Australia's biggest bank, the Commonwealth, posted record annual profits Wednesday, amid calls for its chief executive to resign after allegations of money laundering and terrorism financing law breaches.
The Commonwealth Bank of Australia's profits are closely watched as it is the nation's top lender and the results provide a guidance on the health of the economy as it transitions away from a dependence on mining.
The bank, the country's largest firm by market capitalisation, posted a 7.6 percent jump in annual net profit to a record Aus$9.93 billion (US$7.86 billion) for the year to June 30.
Cash profits, which are its preferred earnings measure, also hit a new high, rising 4.6 percent to Aus$9.88 billion from the previous year, beating market expectations.
Shareholders were rewarded with a final dividend of Aus$4.29 per share, up two percent from the prior period.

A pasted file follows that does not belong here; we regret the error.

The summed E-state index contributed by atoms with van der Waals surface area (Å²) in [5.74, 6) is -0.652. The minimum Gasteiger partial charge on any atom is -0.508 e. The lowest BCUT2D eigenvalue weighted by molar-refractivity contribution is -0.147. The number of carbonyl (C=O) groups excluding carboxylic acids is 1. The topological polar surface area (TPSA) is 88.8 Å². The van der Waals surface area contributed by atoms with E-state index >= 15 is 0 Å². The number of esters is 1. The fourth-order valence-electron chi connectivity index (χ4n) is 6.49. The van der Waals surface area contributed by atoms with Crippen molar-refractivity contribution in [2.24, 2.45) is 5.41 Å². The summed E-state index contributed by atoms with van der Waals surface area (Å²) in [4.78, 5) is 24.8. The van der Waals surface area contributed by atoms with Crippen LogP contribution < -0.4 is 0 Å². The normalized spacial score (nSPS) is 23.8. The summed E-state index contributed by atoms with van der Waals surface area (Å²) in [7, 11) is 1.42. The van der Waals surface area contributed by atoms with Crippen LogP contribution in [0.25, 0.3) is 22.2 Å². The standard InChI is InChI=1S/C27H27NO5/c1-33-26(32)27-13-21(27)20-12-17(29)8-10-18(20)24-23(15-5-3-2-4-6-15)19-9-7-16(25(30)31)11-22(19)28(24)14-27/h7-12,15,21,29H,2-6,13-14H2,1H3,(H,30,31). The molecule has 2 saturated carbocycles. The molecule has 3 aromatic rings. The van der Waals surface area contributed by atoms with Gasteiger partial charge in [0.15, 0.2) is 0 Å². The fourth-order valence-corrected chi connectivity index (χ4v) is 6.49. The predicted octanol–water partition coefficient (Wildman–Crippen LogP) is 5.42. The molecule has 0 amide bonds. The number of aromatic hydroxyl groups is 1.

"Commonwealth Bank's performance this year has again contributed to the financial wellbeing of our customers, shareholders, our people and the Australian economy," chief executive Ian Narev said in a statement.
"This is the result of our consistent focus on customer satisfaction, innovation and financial strength."
Narev has been under pressure after CBA was last week taken to court by financial intelligence agency AUSTRAC for "serious and systemic non-compliance" of laundering and terrorism financing laws 53,700 times.
The bank on Tuesday said it would slash pay and bonuses of top executives, but backed Narev despite calls for him to step down.
Narev has admitted "mistakes were made" but told The Australian newspaper Monday he was "focused on doing my job and am not spending any time on thinking about my own position".
© 2017 AFP